Employers have two days until planned changes to the job retention scheme come into force that will see them start contributing to furloughed employees’ wages.
Despite hopes from businesses that the government would delay plans to start rolling back furlough, in line with the postponement of the final lifting of restrictions in England currently pencilled in for 19 July, the changes to the job retention scheme are still coming into effect later this week.
From Thursday (1 July), the government will drop its financial contributions from providing 80 per cent of employees’ wages for the time they are not working to 70 per cent. Employers will have to contribute that 10 per cent, as well as the National Insurance and pension contributions they are already paying.
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The government’s contribution is currently set to decrease again to 60 per cent in August and September, with employers due to pay 20 per cent of wages for hours not worked, before the scheme ends on 30 September.
As businesses start to plan for the next few months, John Boys, labour market economist at the CIPD, said HR professionals “should concentrate on welcoming back furloughed workers and taking a holistic approach to health, safety and wellbeing”.
Boys said that the 70/10 per cent split over wage payments for furloughed workers “looks positively generous” when compared to previous versions of the scheme, and added that it often made good business sense to avoid redundancies where possible. The average cost of a redundancy was £11,125, with recruitment costs running to on average £2,000 per employee, he said.
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But, Boys acknowledged that up to now, the furlough scheme had enabled firms to retain jobs “risk free”. “As they are asked to share the costs, they will inevitably shed some of the jobs that are unviable,” he said.
Keely Rushmore, employment partner at Keystone Law, was more pessimistic about the burden that the new salary contribution requirement could be on employers “treading water”, particularly those that are unable to fully reopen until the final restrictions drop, which is not expected to happen until 19 July at the earliest.
“Being unable to open or at least operate fully for an additional four weeks but needing to pay furloughed staff 10 per cent of wages during that time could mean the difference between a business surviving or going under”, she said.
It was crucial businesses acted quickly and assessed what financial assistance was open to them, and what steps can be taken until they re-open, Rushmore said, suggesting HR professionals may need to consider whether they needed to cut staff costs through options such as pay cuts, amended working hours and redundancies.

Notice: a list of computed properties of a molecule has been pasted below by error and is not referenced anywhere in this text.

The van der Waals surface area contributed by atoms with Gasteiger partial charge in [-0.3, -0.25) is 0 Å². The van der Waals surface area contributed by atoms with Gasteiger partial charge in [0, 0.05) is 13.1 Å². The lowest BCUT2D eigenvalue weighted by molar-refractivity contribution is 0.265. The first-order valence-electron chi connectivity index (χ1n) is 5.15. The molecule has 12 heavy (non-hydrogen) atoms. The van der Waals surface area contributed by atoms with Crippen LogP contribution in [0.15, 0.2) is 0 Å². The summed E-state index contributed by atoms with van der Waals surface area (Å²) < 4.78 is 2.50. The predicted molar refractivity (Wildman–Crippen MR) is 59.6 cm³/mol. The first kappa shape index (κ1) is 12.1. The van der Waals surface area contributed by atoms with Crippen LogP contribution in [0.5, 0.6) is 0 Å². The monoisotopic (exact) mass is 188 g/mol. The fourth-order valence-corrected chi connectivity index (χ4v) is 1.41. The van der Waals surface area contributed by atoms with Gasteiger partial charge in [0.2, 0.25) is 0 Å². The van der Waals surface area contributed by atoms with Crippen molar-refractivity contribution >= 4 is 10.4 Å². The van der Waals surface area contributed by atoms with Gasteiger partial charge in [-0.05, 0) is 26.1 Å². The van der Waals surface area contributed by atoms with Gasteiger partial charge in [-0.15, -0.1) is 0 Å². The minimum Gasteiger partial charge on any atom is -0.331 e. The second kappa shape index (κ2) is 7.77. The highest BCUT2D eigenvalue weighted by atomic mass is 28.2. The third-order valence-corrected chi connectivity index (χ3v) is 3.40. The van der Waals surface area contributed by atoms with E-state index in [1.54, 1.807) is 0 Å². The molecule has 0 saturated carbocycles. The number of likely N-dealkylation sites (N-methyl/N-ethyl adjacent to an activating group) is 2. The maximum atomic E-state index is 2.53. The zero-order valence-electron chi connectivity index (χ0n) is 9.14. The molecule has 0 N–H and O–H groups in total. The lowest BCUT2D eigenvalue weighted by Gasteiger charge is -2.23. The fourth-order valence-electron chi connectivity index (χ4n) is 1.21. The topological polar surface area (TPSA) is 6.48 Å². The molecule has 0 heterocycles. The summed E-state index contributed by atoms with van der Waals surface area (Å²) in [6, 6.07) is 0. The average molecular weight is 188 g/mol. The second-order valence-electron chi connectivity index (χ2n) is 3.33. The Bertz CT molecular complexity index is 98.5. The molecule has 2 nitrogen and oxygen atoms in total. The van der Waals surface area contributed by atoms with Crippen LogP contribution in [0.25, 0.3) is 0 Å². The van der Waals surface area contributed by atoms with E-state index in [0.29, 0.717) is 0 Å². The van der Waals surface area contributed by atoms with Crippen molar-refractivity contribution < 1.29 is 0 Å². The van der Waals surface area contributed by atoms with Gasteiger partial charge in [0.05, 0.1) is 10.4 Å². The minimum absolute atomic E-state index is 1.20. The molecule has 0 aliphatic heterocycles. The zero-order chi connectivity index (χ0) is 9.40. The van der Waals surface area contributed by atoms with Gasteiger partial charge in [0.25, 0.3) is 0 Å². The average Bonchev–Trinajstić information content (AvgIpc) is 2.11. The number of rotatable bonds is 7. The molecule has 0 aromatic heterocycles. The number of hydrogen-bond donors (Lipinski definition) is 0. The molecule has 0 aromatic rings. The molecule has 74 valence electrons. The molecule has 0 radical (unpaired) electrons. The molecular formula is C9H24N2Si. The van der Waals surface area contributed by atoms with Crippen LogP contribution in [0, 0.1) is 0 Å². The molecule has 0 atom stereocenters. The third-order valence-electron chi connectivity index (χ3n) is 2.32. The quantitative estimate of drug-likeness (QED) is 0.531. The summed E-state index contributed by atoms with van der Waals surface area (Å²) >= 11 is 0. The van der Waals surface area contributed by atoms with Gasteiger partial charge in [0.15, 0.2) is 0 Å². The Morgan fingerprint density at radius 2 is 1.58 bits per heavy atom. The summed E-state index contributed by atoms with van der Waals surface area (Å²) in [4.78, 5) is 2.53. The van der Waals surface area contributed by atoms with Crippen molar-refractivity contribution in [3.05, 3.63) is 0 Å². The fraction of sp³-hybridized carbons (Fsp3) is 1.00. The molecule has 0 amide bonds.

But, she warned, businesses that rely on human capital – such as the hospitality sector – needed to think carefully before making decisions that may affect their commercial success when fully re-opening.
“Reductions in workforce and adverse changes in terms and conditions could have serious consequences – either because the business will not have enough staff to meet customer demand, or because they have a workforce that is too demoralised to work to its full potential”, she said.
Looking past Thursday’s changes to 30 September, when furlough support is expected to end altogether, Julie Grabham, director of JG HR Solutions, said firms needed to start considering other ways to restructure jobs.
Introducing job shares, increasing working hours and reducing the use of furlough and using holiday entitlement can all help ease pressure on the business, she said. And if redundancies needed to be made, Grabham emphasised the process remained the same as pre pandemic, with consultations and a fair selection process required.
“Employers are entitled to contractual notice period [...] and this must be considered while planning redundancies and workforce planning,” she said, adding that, unlike previous versions of the scheme, employers can no longer claim furlough payments for notice periods.
And Alan Price, CEO of Bright HR, added that any companies considering introducing short-time work needed to agree this with their employees, otherwise they risked breaching staff contracts.
“Employees cannot be forced to reduce their hours, but communicating with them about its necessity, if the company is under financial strain, may persuade them into forming an agreement.”